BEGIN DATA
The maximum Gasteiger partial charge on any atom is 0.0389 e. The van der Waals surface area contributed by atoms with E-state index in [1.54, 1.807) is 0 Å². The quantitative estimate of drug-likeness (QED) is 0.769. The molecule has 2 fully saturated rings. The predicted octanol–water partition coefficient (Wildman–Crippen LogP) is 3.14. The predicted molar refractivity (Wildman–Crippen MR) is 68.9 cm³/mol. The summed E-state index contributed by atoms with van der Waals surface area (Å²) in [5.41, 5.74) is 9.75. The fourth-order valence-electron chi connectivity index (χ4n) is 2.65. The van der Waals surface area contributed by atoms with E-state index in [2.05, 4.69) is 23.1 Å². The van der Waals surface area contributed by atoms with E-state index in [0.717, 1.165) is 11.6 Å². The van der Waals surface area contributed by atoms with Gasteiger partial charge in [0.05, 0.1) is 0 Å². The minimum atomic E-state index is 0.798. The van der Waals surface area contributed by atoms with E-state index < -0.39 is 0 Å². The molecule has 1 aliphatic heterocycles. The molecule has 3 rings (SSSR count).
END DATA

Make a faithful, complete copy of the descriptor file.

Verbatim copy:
The maximum Gasteiger partial charge on any atom is 0.0389 e. The van der Waals surface area contributed by atoms with E-state index in [1.54, 1.807) is 0 Å². The quantitative estimate of drug-likeness (QED) is 0.769. The molecule has 2 fully saturated rings. The predicted octanol–water partition coefficient (Wildman–Crippen LogP) is 3.14. The predicted molar refractivity (Wildman–Crippen MR) is 68.9 cm³/mol. The summed E-state index contributed by atoms with van der Waals surface area (Å²) in [5.41, 5.74) is 9.75. The fourth-order valence-electron chi connectivity index (χ4n) is 2.65. The van der Waals surface area contributed by atoms with E-state index in [2.05, 4.69) is 23.1 Å². The van der Waals surface area contributed by atoms with E-state index in [0.717, 1.165) is 11.6 Å². The van der Waals surface area contributed by atoms with Gasteiger partial charge in [0.05, 0.1) is 0 Å². The minimum atomic E-state index is 0.798. The van der Waals surface area contributed by atoms with E-state index < -0.39 is 0 Å². The molecule has 1 aliphatic heterocycles. The molecule has 3 rings (SSSR count).